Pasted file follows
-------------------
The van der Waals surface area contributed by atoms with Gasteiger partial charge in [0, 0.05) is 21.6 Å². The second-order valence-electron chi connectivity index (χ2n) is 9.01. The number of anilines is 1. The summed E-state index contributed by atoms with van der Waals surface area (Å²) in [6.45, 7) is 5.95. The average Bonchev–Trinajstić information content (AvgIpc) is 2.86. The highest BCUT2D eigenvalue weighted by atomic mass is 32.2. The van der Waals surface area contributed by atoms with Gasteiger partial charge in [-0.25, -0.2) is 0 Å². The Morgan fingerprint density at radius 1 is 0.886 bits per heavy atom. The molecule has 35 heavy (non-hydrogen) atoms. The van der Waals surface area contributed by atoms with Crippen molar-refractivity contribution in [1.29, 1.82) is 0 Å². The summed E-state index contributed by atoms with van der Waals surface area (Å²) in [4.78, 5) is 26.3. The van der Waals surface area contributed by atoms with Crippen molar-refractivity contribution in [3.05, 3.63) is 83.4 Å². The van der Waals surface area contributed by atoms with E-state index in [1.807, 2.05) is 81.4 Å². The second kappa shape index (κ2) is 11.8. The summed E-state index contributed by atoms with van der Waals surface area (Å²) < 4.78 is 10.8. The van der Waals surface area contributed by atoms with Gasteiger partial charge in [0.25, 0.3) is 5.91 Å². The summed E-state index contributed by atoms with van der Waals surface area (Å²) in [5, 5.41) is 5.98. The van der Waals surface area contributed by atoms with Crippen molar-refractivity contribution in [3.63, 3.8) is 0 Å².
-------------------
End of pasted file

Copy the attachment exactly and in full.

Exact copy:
The van der Waals surface area contributed by atoms with Gasteiger partial charge in [0, 0.05) is 21.6 Å². The second-order valence-electron chi connectivity index (χ2n) is 9.01. The number of anilines is 1. The summed E-state index contributed by atoms with van der Waals surface area (Å²) in [6.45, 7) is 5.95. The average Bonchev–Trinajstić information content (AvgIpc) is 2.86. The highest BCUT2D eigenvalue weighted by atomic mass is 32.2. The van der Waals surface area contributed by atoms with Gasteiger partial charge in [-0.25, -0.2) is 0 Å². The Morgan fingerprint density at radius 1 is 0.886 bits per heavy atom. The molecule has 35 heavy (non-hydrogen) atoms. The van der Waals surface area contributed by atoms with Crippen molar-refractivity contribution in [1.29, 1.82) is 0 Å². The summed E-state index contributed by atoms with van der Waals surface area (Å²) in [4.78, 5) is 26.3. The van der Waals surface area contributed by atoms with Crippen molar-refractivity contribution in [3.05, 3.63) is 83.4 Å². The van der Waals surface area contributed by atoms with E-state index in [1.807, 2.05) is 81.4 Å². The second kappa shape index (κ2) is 11.8. The summed E-state index contributed by atoms with van der Waals surface area (Å²) < 4.78 is 10.8. The van der Waals surface area contributed by atoms with Gasteiger partial charge in [0.25, 0.3) is 5.91 Å². The summed E-state index contributed by atoms with van der Waals surface area (Å²) in [5, 5.41) is 5.98. The van der Waals surface area contributed by atoms with Crippen molar-refractivity contribution in [3.63, 3.8) is 0 Å².